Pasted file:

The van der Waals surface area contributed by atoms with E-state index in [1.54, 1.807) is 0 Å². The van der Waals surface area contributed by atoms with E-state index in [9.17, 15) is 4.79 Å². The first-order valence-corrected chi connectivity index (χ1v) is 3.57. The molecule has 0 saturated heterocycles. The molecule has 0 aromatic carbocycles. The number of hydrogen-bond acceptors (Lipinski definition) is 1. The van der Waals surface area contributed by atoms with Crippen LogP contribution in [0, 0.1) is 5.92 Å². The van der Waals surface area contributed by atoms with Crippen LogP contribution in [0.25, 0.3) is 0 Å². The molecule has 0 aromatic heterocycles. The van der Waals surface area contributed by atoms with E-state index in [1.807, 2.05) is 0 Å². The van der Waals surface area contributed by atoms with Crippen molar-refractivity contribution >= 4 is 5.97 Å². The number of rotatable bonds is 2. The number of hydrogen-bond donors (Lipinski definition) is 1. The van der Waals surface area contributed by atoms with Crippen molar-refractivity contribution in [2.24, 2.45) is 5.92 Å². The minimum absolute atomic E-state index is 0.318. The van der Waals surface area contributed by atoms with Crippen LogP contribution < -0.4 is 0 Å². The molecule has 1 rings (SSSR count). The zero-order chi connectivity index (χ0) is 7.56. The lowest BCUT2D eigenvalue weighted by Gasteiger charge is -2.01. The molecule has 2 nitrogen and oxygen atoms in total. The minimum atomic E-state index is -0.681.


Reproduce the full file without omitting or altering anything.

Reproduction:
The van der Waals surface area contributed by atoms with E-state index in [1.54, 1.807) is 0 Å². The van der Waals surface area contributed by atoms with E-state index in [9.17, 15) is 4.79 Å². The first-order valence-corrected chi connectivity index (χ1v) is 3.57. The molecule has 0 saturated heterocycles. The molecule has 0 aromatic carbocycles. The number of hydrogen-bond acceptors (Lipinski definition) is 1. The van der Waals surface area contributed by atoms with Crippen LogP contribution in [0, 0.1) is 5.92 Å². The van der Waals surface area contributed by atoms with Crippen LogP contribution in [0.25, 0.3) is 0 Å². The molecule has 0 aromatic heterocycles. The van der Waals surface area contributed by atoms with E-state index in [1.807, 2.05) is 0 Å². The van der Waals surface area contributed by atoms with Crippen molar-refractivity contribution >= 4 is 5.97 Å². The number of rotatable bonds is 2. The number of hydrogen-bond donors (Lipinski definition) is 1. The van der Waals surface area contributed by atoms with Crippen molar-refractivity contribution in [2.24, 2.45) is 5.92 Å². The minimum absolute atomic E-state index is 0.318. The van der Waals surface area contributed by atoms with Crippen LogP contribution < -0.4 is 0 Å². The molecule has 1 rings (SSSR count). The zero-order chi connectivity index (χ0) is 7.56. The lowest BCUT2D eigenvalue weighted by Gasteiger charge is -2.01. The molecule has 2 nitrogen and oxygen atoms in total. The minimum atomic E-state index is -0.681.